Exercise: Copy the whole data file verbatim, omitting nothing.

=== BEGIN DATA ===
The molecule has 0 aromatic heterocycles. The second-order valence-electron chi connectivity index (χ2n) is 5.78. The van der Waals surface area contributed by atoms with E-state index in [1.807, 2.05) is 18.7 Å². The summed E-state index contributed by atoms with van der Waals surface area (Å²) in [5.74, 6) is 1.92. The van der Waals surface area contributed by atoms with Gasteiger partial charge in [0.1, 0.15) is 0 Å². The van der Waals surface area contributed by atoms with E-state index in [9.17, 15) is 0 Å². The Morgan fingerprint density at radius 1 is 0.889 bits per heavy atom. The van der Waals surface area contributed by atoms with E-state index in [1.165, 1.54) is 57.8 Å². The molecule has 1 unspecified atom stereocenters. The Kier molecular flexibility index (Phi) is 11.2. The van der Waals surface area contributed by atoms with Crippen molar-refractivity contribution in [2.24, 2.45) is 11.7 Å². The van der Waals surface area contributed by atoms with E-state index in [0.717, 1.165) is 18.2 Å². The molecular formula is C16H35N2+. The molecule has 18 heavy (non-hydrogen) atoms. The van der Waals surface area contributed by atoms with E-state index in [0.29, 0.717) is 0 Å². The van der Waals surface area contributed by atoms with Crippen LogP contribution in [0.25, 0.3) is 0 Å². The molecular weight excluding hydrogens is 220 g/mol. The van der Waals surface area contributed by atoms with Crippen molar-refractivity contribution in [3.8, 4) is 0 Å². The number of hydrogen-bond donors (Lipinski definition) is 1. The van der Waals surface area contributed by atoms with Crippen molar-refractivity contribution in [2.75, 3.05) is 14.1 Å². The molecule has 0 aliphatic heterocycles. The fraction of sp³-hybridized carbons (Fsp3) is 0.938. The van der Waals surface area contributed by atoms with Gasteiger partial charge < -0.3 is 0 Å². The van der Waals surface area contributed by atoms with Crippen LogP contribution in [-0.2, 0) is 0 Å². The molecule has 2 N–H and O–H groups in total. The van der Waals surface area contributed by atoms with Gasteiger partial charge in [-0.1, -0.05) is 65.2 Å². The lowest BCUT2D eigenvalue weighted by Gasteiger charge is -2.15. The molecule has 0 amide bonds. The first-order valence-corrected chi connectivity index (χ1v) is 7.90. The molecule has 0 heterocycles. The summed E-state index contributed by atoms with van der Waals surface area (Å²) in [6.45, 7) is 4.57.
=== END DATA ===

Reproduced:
The molecule has 0 aromatic heterocycles. The second-order valence-electron chi connectivity index (χ2n) is 5.78. The van der Waals surface area contributed by atoms with E-state index in [1.807, 2.05) is 18.7 Å². The summed E-state index contributed by atoms with van der Waals surface area (Å²) in [5.74, 6) is 1.92. The van der Waals surface area contributed by atoms with Gasteiger partial charge in [0.1, 0.15) is 0 Å². The van der Waals surface area contributed by atoms with E-state index in [9.17, 15) is 0 Å². The Morgan fingerprint density at radius 1 is 0.889 bits per heavy atom. The van der Waals surface area contributed by atoms with E-state index in [1.165, 1.54) is 57.8 Å². The molecule has 1 unspecified atom stereocenters. The Kier molecular flexibility index (Phi) is 11.2. The van der Waals surface area contributed by atoms with Crippen molar-refractivity contribution in [2.24, 2.45) is 11.7 Å². The van der Waals surface area contributed by atoms with E-state index in [0.717, 1.165) is 18.2 Å². The molecular formula is C16H35N2+. The molecule has 18 heavy (non-hydrogen) atoms. The van der Waals surface area contributed by atoms with E-state index in [0.29, 0.717) is 0 Å². The van der Waals surface area contributed by atoms with Crippen LogP contribution in [0.25, 0.3) is 0 Å². The molecular weight excluding hydrogens is 220 g/mol. The van der Waals surface area contributed by atoms with Crippen molar-refractivity contribution in [3.8, 4) is 0 Å². The number of hydrogen-bond donors (Lipinski definition) is 1. The van der Waals surface area contributed by atoms with Crippen molar-refractivity contribution in [2.75, 3.05) is 14.1 Å². The molecule has 0 aliphatic heterocycles. The fraction of sp³-hybridized carbons (Fsp3) is 0.938. The van der Waals surface area contributed by atoms with Gasteiger partial charge < -0.3 is 0 Å². The van der Waals surface area contributed by atoms with Crippen LogP contribution in [-0.2, 0) is 0 Å². The molecule has 2 N–H and O–H groups in total. The van der Waals surface area contributed by atoms with Gasteiger partial charge in [-0.1, -0.05) is 65.2 Å². The lowest BCUT2D eigenvalue weighted by Gasteiger charge is -2.15. The molecule has 0 amide bonds. The first-order valence-corrected chi connectivity index (χ1v) is 7.90. The molecule has 0 heterocycles. The summed E-state index contributed by atoms with van der Waals surface area (Å²) in [6.45, 7) is 4.57.